All the sources of revenue for your business.
Information on your revenue model(s) such as subscription fees vs consulting.
Detailed revenues for each relevant client/customer or revenue type, with the appropriate drivers for the calculation, for example: Number of clients, % increase in number of clients, Revenue per client, % increase in revenue per client or Total revenue.
Cost and Expenses
Your model should break down all critical cost items and, where necessary, and explain its link to the revenue line. This is key for variable costs of production and for any expenditure that affects revenue, such as marketing.
Your logic should continue throughout the whole of the model.
Wages: Personnel expense is the most significant item for most early stage businesses. Make it granular; each significant position, salary, salary growth rates, other compensation.
Marketing: Some businesses are driven by marketing - marketing spend may be the key driver to revenue growth, with Customer Acquisition Cost being an industry-standard or observed value, and revenues being a function of CAC and marketing spend. If so, ensure that this is clearly explained.
Include everything: Make sure all relevant costs are included. Tax often gets forgotten. You may be lucky enough to have to pay it one day, and it makes a significant difference to cash flows.
It’s worth noting that many models maintain costs which are below market-rate throughout the lifetime of the model, such as a CEO salary of £3k per month when the business is generating annual revenues of £25 million or office-rent at £500 per month for the full 5 years. Many companies pay less than market rate for many services in the early years, but make sure your model includes market rate costs by the end of the forecasting period.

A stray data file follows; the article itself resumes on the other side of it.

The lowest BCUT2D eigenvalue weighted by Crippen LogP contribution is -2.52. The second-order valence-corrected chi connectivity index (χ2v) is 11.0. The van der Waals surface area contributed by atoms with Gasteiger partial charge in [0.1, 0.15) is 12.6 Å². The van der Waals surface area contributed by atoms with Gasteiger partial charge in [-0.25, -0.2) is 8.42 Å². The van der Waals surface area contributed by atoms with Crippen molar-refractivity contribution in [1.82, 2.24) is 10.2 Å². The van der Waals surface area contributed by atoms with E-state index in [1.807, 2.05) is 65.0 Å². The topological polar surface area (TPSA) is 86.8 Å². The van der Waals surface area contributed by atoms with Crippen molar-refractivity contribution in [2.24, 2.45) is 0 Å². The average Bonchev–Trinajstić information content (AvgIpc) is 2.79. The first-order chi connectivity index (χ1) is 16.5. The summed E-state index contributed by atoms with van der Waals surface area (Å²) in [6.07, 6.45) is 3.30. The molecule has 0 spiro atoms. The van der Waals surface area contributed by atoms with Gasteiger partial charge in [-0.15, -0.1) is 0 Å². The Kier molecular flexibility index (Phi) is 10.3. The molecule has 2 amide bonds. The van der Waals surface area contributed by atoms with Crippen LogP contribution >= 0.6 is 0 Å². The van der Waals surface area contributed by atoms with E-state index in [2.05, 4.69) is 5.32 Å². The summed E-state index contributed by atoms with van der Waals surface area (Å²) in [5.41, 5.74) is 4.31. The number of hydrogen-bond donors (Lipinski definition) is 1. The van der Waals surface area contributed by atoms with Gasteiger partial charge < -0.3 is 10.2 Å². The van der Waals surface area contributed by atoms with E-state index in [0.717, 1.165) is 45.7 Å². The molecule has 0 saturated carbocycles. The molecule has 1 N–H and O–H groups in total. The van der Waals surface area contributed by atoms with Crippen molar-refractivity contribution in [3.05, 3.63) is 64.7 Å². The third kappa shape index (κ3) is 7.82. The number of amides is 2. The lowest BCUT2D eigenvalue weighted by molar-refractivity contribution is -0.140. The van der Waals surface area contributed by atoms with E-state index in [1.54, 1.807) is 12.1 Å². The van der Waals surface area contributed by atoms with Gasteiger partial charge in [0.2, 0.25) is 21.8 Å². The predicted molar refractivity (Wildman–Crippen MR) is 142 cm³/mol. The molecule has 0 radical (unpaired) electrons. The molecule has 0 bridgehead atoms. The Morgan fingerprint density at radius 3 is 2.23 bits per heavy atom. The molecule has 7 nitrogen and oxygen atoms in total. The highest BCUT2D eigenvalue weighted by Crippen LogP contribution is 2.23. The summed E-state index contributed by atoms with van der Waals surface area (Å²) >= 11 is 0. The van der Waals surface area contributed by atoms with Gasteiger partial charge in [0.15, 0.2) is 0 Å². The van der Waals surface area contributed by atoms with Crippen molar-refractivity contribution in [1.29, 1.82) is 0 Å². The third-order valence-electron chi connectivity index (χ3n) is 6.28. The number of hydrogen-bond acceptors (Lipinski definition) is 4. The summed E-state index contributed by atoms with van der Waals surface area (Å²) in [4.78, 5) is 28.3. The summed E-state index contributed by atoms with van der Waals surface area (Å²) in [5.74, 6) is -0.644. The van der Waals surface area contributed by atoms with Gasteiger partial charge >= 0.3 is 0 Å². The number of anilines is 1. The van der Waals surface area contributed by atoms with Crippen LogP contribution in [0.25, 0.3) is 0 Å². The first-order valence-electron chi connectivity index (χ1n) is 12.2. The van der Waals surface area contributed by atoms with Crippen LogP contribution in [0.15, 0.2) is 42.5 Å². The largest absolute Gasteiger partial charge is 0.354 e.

Ultimately, the startup financial model is all about cash. So make sure that the financial statements resolve to a cash line.It is important to know that your business has enough money to keep going. At the very minimum, show:
Beginning cash. Your bank balance at the beginning of the period.
Net cash flow. How your cash changed across the period.
Ending cash. Your bank balance at the end of the period.
All sources of cash should be included here - investment, including expected future rounds, grants, tax credits and so on.
What is an investor looking for?
A financial model isn’t just an exercise in futility; there’s a point to it. Several points in fact. A potential investor wants to see:
that you have a good handle on the revenue drivers of your business;
the evolution of your costs and expenses over time as compared to revenue growth rates to ensure that your business model profitable and scalable;
if you are realistic about growth potential;
that your financials are complete and presented clearly; and, finally,
how their investment will be used and whether more will be needed in the future (it probably will).
Return on investment
The single most important thing a potential investor wants to know is whether your startup’s financial model demonstrates the ability to achieve a 10x return on investment.
Yes, it’s a bit of a game. Founders build models to demonstrate the outcome they know investors are after, but it must be realistic, cohesive and complete to demonstrate 10x return potential. Remember, your financial model is a display of your ambition as a founder, and an important show of understanding the requirements of your audience.
Most importantly, your financial model is a test of understanding, method, and credibility, making it ultimately as important as your pitch deck.
A Neutral Third Party
Having explained its importance, it won’t surprise you that examining a startup’s financial model is a key part of our Assessment. If you’d like neutral feedback on your proposition before going to investors then sign up here. If you’d like to know more about the rating, you can read about it here.
Where Can I Learn More?
Capital Pilot is here to help founders value their startup. For more information, check out all our Startup FAQs here. Or, if you are ready to get your investability assessment and rating, click here.